Trump: E-Verify Would Make It Too Hard to Hire Undocumented Workers

A man who definitely has the American worker’s best interests in mind. Photo: Sandy Huffaker/AFP/Getty Images

Since taking office, Donald Trump has revoked the legal status of roughly 1 million longtime U.S. residents, used the mass psychological torture of children as a means of deterring asylum seekers, overseen the deportation of U.S. Army veterans, and encouraged the American military to use lethal force against unruly migrants at our southern border.

Through it all, the president has insisted that his “tough” immigration agenda is not motivated by hatred of “illegals” — but only love for the American worker.

The first sentence on the Trump campaign’s “Immigration” web page in 2016 was a promise to “prioritize the jobs, wages and security of the American people.” The second, a vow to “establish new immigration controls to boost wages and to ensure that open jobs are offered to American workers first.” To accomplish these goals, the mogul pledged to crack down on employers who exploit illicit labor, so as to “turn off the jobs and benefits magnet” that draws undocumented workers across the border.

The president reiterated this economic argument against illegal immigration in his most recent State of the Union address, arguing that “working class Americans are left to pay the price for mass illegal migration” in the form of “reduced jobs” and “lower wages.”

And yet, even as his administration found creative new ways to terrorize and immiserate undocumented workers, it has done little to systematically deter corporations from hiring them. In fact, the Trump family did not even cease employing undocumented laborers at its own company until this January, when negative press forced the Trump Organization to adopt E-Verify — a system that allows employers to confirm the legal status of job applicants.

This belated gesture did not augur any broader policy change. Last week, the president unveiled his new vision for immigration reform — and a call for all employers to adopt (and rigorously enforce) E-Verify was conspicuously absent. In an interview with Fox News that aired Sunday night, Trump explained the rationale behind that omission:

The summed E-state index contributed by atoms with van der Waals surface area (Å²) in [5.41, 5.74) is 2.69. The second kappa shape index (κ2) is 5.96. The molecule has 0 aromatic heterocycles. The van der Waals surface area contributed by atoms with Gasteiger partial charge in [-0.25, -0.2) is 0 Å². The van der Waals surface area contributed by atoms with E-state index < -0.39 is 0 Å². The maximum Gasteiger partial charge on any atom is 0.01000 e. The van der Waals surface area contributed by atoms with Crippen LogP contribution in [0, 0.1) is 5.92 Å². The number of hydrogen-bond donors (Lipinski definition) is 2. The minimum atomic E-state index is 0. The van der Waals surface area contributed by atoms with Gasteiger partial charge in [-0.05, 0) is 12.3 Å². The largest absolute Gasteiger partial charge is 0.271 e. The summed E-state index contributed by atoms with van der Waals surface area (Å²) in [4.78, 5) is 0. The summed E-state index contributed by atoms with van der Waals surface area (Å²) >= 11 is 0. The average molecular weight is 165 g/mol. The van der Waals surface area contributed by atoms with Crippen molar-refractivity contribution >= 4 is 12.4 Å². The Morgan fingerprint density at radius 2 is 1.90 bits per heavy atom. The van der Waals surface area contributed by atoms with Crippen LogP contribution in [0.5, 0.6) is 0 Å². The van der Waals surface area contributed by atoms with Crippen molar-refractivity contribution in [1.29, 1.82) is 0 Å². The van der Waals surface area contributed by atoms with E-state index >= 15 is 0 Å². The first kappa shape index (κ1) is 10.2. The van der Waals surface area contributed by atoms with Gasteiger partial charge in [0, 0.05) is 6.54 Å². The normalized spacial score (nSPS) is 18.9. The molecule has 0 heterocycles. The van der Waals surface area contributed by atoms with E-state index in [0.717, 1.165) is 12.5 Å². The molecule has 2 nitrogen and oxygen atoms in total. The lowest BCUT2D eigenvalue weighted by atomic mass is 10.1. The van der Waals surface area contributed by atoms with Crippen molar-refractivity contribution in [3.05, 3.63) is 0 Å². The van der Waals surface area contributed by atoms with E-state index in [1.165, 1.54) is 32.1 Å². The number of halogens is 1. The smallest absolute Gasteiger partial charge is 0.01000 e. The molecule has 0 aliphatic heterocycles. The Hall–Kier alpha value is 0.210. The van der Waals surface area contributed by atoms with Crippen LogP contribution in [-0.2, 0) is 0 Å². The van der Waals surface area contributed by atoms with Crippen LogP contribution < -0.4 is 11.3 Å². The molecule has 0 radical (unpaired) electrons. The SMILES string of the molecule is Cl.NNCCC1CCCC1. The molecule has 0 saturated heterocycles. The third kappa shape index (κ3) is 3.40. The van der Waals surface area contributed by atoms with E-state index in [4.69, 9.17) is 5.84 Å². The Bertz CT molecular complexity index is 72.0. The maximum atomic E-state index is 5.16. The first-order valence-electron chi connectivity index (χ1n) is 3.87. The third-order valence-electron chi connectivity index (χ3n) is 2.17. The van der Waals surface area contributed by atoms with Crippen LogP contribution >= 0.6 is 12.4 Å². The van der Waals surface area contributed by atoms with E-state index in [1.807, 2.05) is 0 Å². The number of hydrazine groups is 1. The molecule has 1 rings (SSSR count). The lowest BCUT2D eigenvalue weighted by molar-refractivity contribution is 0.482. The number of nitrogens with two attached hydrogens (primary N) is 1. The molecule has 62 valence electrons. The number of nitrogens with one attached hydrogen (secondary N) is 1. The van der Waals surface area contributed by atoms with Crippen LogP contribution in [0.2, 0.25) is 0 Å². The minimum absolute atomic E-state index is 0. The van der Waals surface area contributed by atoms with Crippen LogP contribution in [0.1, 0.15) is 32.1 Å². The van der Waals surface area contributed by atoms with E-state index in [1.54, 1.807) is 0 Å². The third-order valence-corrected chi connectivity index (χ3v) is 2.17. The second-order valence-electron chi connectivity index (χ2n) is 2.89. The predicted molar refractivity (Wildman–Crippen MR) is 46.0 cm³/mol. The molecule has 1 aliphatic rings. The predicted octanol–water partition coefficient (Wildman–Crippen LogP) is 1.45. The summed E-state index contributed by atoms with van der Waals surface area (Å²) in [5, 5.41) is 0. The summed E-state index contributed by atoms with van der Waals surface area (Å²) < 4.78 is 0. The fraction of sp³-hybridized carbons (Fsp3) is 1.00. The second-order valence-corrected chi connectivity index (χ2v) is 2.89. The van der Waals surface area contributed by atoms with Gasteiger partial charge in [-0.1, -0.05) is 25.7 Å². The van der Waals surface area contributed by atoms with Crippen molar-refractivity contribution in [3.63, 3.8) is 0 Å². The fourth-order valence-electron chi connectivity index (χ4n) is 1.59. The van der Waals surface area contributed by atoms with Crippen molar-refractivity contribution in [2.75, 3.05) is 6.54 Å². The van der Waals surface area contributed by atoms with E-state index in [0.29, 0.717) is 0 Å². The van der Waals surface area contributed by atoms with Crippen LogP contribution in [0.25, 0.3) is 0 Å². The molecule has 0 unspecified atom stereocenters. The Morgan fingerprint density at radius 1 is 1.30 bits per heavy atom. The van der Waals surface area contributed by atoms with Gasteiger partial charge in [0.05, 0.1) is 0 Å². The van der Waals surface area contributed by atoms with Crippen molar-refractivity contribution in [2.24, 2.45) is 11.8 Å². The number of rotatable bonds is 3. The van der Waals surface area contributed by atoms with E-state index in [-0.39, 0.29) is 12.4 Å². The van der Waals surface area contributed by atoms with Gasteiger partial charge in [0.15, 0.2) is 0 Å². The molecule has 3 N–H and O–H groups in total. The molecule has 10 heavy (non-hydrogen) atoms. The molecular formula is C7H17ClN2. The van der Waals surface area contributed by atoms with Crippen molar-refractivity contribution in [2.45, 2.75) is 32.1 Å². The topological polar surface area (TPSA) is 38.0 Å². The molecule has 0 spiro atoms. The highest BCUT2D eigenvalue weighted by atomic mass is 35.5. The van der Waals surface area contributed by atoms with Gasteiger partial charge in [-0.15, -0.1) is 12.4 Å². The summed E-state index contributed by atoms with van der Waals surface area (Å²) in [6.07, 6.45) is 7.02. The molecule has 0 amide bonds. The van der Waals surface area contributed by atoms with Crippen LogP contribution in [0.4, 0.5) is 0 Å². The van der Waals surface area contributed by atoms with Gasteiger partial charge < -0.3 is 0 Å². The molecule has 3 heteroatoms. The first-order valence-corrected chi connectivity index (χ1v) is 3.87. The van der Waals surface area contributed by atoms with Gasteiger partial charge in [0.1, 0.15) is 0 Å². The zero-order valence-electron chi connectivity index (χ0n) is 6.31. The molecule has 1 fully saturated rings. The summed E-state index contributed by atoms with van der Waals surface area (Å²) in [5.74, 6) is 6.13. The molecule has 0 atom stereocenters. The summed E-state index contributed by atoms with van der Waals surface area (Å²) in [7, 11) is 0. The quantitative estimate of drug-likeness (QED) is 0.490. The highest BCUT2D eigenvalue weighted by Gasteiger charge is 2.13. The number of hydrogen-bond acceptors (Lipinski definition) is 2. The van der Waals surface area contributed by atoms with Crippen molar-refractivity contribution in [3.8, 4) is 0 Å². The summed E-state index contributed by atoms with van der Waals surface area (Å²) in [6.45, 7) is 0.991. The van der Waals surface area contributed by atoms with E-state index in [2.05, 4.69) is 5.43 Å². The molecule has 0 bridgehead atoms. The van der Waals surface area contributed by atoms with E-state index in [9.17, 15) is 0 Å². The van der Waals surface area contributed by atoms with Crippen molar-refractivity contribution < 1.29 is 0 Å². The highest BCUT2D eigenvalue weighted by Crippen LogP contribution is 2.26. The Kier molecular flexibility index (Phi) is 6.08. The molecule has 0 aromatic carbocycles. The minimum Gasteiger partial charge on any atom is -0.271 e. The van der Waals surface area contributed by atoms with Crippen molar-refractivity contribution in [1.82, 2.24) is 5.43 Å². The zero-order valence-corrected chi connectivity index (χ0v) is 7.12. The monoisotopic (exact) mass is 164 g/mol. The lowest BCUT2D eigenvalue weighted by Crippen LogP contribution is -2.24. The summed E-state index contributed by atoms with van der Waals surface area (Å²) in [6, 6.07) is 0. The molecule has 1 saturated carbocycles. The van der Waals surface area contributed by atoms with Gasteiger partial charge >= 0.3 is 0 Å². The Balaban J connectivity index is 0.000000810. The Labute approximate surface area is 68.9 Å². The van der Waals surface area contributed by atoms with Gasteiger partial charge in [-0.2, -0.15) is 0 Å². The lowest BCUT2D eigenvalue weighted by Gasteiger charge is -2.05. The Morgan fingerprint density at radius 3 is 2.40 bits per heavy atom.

FOX NEW’S STEVE HILTON: One thing that people have speculated about was that it might include E-Verify. Is that going to be in the —

TRUMP: So E-Verify is going to be possibly a part of it. The one problem is E-Verify is so tough that in some cases, like farmers, they’re not — they’re not equipped for E-Verify. I mean I’d say that’s against Republicans. A lot of the Republicans say you go through an E-Verify. I used it when I built the hotel down the road on Pennsylvania Avenue. I use a very strong E-Verify system. And we would go through 28 people — 29, 30 people before we found one that qualified. [Emphasis mine.]

Trump’s argument here is not that E-Verify is easily subverted or prone to error. Rather, in the president’s view, the problem with E-Verify is that it works: When he built his D.C. hotel, his company struggled to find legal U.S. residents who were willing to do the work (at the wages that the Trump Organization was willing to pay). And Trump believes that agribusiness struggles with the same issue. Which is to say: The president’s complaint with E-Verify is ostensibly that it might force employers to pay more for “low-skill” labor, since legal U.S. residents aren’t quite as exploitable as workers who lack basic political and labor rights.

Now, Trump’s opposition to E-Verify is ultimately a good thing. So long as millions of law-abiding, longtime U.S. residents lack legal status, denying undocumented people the ability to feed their families through gainful employment is a monstrous proposition. But the president’s remarks nevertheless constitute an admission that he has been lying about the motivations behind his “hawkish” border policies.

Simply put, an immigration agenda that allows companies to hire undocumented workers — but makes such workers as vulnerable and disempowered as possible — is an agenda that maximizes the incentive for employers to hire undocumented laborers over native-born Americans. After all, an undocumented worker who is too afraid of ICE to report workplace safety violations or wage theft can be exploited even more ruthlessly than one who is not. And Trump has given undocumented workers good reason to harbor such fears: In California, ICE agents have allegedly made a practice of arresting undocumented workers at labor dispute proceedings, after recieving tips from their aggrieved employers.

Thus, the president has found a way to reconcile the GOP donor class’s taste for powerless laborers with his base’s raging xenophobia: Corporate America can use undocumented immigrants as farm equipment, so long as the Trumpen proletariat can still use them as punching bags. Let the immigrants undercut native-born wages, so long as their ritual abuse at the hands of the state reaffirms native-born (white) supremacy. The economic anxiety is a fig leaf; the cruelty is the point.

Trump: E-Verify Makes It Too Hard to Hire the Undocumented